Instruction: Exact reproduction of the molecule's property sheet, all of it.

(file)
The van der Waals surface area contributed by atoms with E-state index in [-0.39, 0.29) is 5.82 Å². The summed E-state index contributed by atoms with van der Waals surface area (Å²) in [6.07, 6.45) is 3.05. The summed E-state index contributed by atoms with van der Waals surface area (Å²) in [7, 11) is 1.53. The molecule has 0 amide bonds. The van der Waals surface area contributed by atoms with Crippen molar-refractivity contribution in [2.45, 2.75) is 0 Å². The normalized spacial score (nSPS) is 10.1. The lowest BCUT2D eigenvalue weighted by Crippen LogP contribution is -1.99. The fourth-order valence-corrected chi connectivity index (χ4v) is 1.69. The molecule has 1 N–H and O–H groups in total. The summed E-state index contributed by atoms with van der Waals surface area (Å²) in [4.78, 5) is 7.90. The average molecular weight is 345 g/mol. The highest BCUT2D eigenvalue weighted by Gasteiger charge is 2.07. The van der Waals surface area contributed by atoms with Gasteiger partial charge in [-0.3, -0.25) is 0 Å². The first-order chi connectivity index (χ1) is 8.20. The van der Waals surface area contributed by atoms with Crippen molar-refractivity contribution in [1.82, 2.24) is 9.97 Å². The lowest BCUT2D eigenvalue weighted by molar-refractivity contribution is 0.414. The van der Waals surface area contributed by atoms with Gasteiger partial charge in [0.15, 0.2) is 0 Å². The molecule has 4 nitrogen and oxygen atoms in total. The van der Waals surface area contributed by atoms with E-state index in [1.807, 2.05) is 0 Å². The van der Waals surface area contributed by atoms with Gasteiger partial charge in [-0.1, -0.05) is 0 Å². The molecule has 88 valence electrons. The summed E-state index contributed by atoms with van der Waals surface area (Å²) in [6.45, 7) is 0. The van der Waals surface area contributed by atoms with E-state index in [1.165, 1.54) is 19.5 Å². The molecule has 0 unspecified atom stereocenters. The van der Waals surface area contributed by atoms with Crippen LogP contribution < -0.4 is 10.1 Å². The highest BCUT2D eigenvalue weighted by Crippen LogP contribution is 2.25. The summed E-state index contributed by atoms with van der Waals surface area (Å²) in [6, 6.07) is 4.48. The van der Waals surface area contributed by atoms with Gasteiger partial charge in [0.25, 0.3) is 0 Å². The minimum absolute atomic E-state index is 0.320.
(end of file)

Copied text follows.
The van der Waals surface area contributed by atoms with E-state index in [-0.39, 0.29) is 5.82 Å². The summed E-state index contributed by atoms with van der Waals surface area (Å²) in [6.07, 6.45) is 3.05. The summed E-state index contributed by atoms with van der Waals surface area (Å²) in [7, 11) is 1.53. The molecule has 0 amide bonds. The van der Waals surface area contributed by atoms with Crippen molar-refractivity contribution in [2.45, 2.75) is 0 Å². The normalized spacial score (nSPS) is 10.1. The lowest BCUT2D eigenvalue weighted by Crippen LogP contribution is -1.99. The fourth-order valence-corrected chi connectivity index (χ4v) is 1.69. The molecule has 1 N–H and O–H groups in total. The summed E-state index contributed by atoms with van der Waals surface area (Å²) in [4.78, 5) is 7.90. The average molecular weight is 345 g/mol. The highest BCUT2D eigenvalue weighted by Gasteiger charge is 2.07. The van der Waals surface area contributed by atoms with Gasteiger partial charge in [-0.3, -0.25) is 0 Å². The first-order chi connectivity index (χ1) is 8.20. The van der Waals surface area contributed by atoms with Crippen molar-refractivity contribution in [1.82, 2.24) is 9.97 Å². The lowest BCUT2D eigenvalue weighted by molar-refractivity contribution is 0.414. The van der Waals surface area contributed by atoms with Gasteiger partial charge in [0.15, 0.2) is 0 Å². The molecule has 4 nitrogen and oxygen atoms in total. The van der Waals surface area contributed by atoms with E-state index in [1.807, 2.05) is 0 Å². The van der Waals surface area contributed by atoms with Gasteiger partial charge in [-0.1, -0.05) is 0 Å². The molecule has 88 valence electrons. The summed E-state index contributed by atoms with van der Waals surface area (Å²) in [6.45, 7) is 0. The van der Waals surface area contributed by atoms with E-state index in [1.165, 1.54) is 19.5 Å². The molecule has 0 unspecified atom stereocenters. The van der Waals surface area contributed by atoms with Crippen LogP contribution < -0.4 is 10.1 Å². The highest BCUT2D eigenvalue weighted by Crippen LogP contribution is 2.25. The summed E-state index contributed by atoms with van der Waals surface area (Å²) in [6, 6.07) is 4.48. The van der Waals surface area contributed by atoms with Gasteiger partial charge in [0.25, 0.3) is 0 Å². The minimum absolute atomic E-state index is 0.320.